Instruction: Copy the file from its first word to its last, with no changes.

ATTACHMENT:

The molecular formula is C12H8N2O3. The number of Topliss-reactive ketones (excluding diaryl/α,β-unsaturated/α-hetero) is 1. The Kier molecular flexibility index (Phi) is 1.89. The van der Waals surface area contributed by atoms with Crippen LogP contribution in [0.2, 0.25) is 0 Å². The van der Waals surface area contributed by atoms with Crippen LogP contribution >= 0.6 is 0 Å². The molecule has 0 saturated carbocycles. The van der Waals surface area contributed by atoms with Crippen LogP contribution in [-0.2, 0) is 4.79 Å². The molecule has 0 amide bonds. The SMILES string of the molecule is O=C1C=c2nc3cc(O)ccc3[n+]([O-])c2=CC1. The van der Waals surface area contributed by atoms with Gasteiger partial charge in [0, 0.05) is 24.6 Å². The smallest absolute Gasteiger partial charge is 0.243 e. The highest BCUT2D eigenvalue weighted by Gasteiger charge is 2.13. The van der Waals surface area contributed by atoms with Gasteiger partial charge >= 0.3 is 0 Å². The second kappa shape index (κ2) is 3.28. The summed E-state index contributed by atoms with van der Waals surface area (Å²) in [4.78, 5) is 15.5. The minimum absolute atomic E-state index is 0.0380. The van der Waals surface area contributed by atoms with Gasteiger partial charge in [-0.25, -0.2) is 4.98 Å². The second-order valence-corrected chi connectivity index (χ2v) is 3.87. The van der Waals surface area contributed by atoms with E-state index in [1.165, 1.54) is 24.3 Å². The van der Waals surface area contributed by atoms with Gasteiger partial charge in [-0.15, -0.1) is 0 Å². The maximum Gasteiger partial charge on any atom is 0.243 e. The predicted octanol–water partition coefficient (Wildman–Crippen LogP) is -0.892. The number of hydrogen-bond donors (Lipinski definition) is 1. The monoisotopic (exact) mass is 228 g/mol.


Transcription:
The molecular formula is C12H8N2O3. The number of Topliss-reactive ketones (excluding diaryl/α,β-unsaturated/α-hetero) is 1. The Kier molecular flexibility index (Phi) is 1.89. The van der Waals surface area contributed by atoms with Crippen LogP contribution in [0.2, 0.25) is 0 Å². The van der Waals surface area contributed by atoms with Crippen LogP contribution >= 0.6 is 0 Å². The molecule has 0 saturated carbocycles. The van der Waals surface area contributed by atoms with Crippen LogP contribution in [-0.2, 0) is 4.79 Å². The molecule has 0 amide bonds. The SMILES string of the molecule is O=C1C=c2nc3cc(O)ccc3[n+]([O-])c2=CC1. The van der Waals surface area contributed by atoms with Gasteiger partial charge in [0, 0.05) is 24.6 Å². The smallest absolute Gasteiger partial charge is 0.243 e. The highest BCUT2D eigenvalue weighted by Gasteiger charge is 2.13. The van der Waals surface area contributed by atoms with Gasteiger partial charge >= 0.3 is 0 Å². The second kappa shape index (κ2) is 3.28. The summed E-state index contributed by atoms with van der Waals surface area (Å²) in [4.78, 5) is 15.5. The minimum absolute atomic E-state index is 0.0380. The van der Waals surface area contributed by atoms with Gasteiger partial charge in [-0.25, -0.2) is 4.98 Å². The second-order valence-corrected chi connectivity index (χ2v) is 3.87. The van der Waals surface area contributed by atoms with E-state index in [1.165, 1.54) is 24.3 Å². The van der Waals surface area contributed by atoms with Gasteiger partial charge in [-0.15, -0.1) is 0 Å². The maximum Gasteiger partial charge on any atom is 0.243 e. The predicted octanol–water partition coefficient (Wildman–Crippen LogP) is -0.892. The number of hydrogen-bond donors (Lipinski definition) is 1. The monoisotopic (exact) mass is 228 g/mol.